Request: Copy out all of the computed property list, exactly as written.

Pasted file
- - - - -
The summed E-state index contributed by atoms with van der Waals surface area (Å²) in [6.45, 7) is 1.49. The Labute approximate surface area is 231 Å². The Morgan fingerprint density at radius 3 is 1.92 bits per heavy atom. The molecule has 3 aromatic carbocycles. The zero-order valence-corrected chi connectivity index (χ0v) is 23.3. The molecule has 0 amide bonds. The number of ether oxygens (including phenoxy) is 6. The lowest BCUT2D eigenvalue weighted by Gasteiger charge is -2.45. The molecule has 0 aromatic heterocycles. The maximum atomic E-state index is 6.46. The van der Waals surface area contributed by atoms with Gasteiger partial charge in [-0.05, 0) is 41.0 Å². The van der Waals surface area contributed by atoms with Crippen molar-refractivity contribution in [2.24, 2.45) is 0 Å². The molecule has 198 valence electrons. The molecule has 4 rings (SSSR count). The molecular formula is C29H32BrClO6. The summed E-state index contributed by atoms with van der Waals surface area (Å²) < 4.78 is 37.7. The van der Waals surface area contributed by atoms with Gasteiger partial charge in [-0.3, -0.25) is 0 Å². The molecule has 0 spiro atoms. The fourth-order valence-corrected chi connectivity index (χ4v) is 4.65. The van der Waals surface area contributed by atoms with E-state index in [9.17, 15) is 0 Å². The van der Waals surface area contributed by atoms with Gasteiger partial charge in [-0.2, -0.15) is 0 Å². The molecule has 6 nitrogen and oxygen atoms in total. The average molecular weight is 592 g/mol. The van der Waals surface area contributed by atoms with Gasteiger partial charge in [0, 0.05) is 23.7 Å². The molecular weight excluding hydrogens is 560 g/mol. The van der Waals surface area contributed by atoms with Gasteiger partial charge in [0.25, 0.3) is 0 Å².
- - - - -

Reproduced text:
The summed E-state index contributed by atoms with van der Waals surface area (Å²) in [6.45, 7) is 1.49. The Labute approximate surface area is 231 Å². The Morgan fingerprint density at radius 3 is 1.92 bits per heavy atom. The molecule has 3 aromatic carbocycles. The zero-order valence-corrected chi connectivity index (χ0v) is 23.3. The molecule has 0 amide bonds. The number of ether oxygens (including phenoxy) is 6. The lowest BCUT2D eigenvalue weighted by Gasteiger charge is -2.45. The molecule has 0 aromatic heterocycles. The maximum atomic E-state index is 6.46. The van der Waals surface area contributed by atoms with Gasteiger partial charge in [-0.05, 0) is 41.0 Å². The van der Waals surface area contributed by atoms with Crippen molar-refractivity contribution in [2.24, 2.45) is 0 Å². The molecule has 198 valence electrons. The molecule has 4 rings (SSSR count). The molecular formula is C29H32BrClO6. The summed E-state index contributed by atoms with van der Waals surface area (Å²) < 4.78 is 37.7. The van der Waals surface area contributed by atoms with Gasteiger partial charge in [-0.3, -0.25) is 0 Å². The molecule has 0 spiro atoms. The fourth-order valence-corrected chi connectivity index (χ4v) is 4.65. The van der Waals surface area contributed by atoms with E-state index in [9.17, 15) is 0 Å². The van der Waals surface area contributed by atoms with Gasteiger partial charge in [-0.2, -0.15) is 0 Å². The molecule has 6 nitrogen and oxygen atoms in total. The average molecular weight is 592 g/mol. The van der Waals surface area contributed by atoms with Gasteiger partial charge in [0, 0.05) is 23.7 Å². The molecular weight excluding hydrogens is 560 g/mol. The van der Waals surface area contributed by atoms with Gasteiger partial charge in [0.25, 0.3) is 0 Å².